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opinion

Oscar Lopez, the CEO of Mediapro Canada.J.P. MOCZULSKI/The Globe and Mail

When Alphonso Davies pulled his astonishing Roadrunner routine against Panama last month – streaking down the sidelines, snatching the ball millimetres before it crossed the touchline, then handcuffing a defender and the ‘keeper for a highlight-reel goal – Canadian soccer fans weren’t the only ones celebrating.

In the Mississauga headquarters of OneSoccer, the startup streaming service whose bread and butter is broadcasting games of the three-year-old Canadian Premier League, executives realized Davies had just handed them a perfect pebble in their David versus Goliath battle against the telecom giants who gatekeep TV distribution in this country. Suddenly, they knew they had something very valuable.

It’s a striking turnaround for a sport that, until recently, you couldn’t even give away.

Not so long ago, the only way the Canadian men’s national soccer team landed on television was for Canada Soccer, the governing body overseeing the sport in this country, to buy the airtime: paying a network to broadcast and produce the games.

Andi Petrillo conducts a live virtual interview with Canadian Premier League Commisioner David Clanachan on the broadcast set at OneSoccer Studios in Mississauga, Ont. on Nov. 10.J.P. MOCZULSKI/The Globe and Mail

Sure, fans could also scour the Internet for foreign broadcasts, but those were just as unpredictable. “If you were a Canadian soccer fan, you spent most of the last two decades watching your national team play – if it was available at all – on sketchy, one-camera shoots, on streams with all kinds of pop-ups,” said Gareth Wheeler, a long-time soccer writer who now works for OneSoccer as a play-by-play commentator. “It was like trying to mine for gold.”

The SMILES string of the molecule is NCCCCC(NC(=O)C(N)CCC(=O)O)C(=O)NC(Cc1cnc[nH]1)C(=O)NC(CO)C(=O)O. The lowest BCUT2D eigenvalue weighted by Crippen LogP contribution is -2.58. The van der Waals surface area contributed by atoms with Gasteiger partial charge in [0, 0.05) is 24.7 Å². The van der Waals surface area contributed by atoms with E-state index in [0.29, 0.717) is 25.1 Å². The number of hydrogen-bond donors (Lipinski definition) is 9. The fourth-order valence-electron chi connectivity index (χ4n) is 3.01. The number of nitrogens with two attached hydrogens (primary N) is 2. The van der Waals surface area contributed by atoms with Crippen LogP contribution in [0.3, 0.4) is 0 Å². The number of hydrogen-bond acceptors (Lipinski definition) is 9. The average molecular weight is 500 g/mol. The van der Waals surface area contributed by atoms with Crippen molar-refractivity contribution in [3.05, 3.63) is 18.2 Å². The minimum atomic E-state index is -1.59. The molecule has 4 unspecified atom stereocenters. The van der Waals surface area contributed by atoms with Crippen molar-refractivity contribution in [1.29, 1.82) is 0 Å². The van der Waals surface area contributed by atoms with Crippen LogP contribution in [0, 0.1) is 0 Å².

That woeful state made the game ripe for a disruptor such as OneSoccer, which can scoop up the rights for niche leagues and tournaments that mainstream sports channels usually feel aren’t worth the trouble, and take the games, via an app, directly to a passionate fan base that’s happy to pay $10 a month or $100 a year.

But when Canadian teams or athletes have long-awaited breakthroughs, and casual Canadian fans, who believe it’s inscribed in the Charter of Rights and Freedoms that they should be able to tune in to every live sporting event around the globe on their TVs, it can spur a very Canadian kind of crisis.

In early 2019, as Bianca Andreescu shot into the spotlight with her championship run at Indian Wells, Canadians suddenly discovered they couldn’t actually watch every WTA tournament on their TVs. Or, rather, they couldn’t do so without subscribing to the online service DAZN – which, frankly, most of them hadn’t heard of and even fewer could pronounce.

OneSoccer’s ownership of rights to games that millions of Canadians have suddenly decided they want to watch (without the hassle of navigating new subscriptions – or paying for them), illustrates a fault point in the expanding sports-media universe. Even as niche online services mushroom across the landscape, giving fans more choices, national federations chafe at the public not being able to access their sports, especially when they’re having a big moment. That’s especially true when those federations are supported by taxpayers: Canada Soccer’s 2020 annual report indicates 31 per cent of its funds came from government grants.

Tennis Canada wasn’t thrilled that Andreescu couldn’t be seen by casual fans, and so, shortly before Indian Wells 2020 was scheduled to kick off (prior to COVID-19 shutting it down), DAZN announced it was sublicensing the rights for a clutch of WTA tournaments to TSN.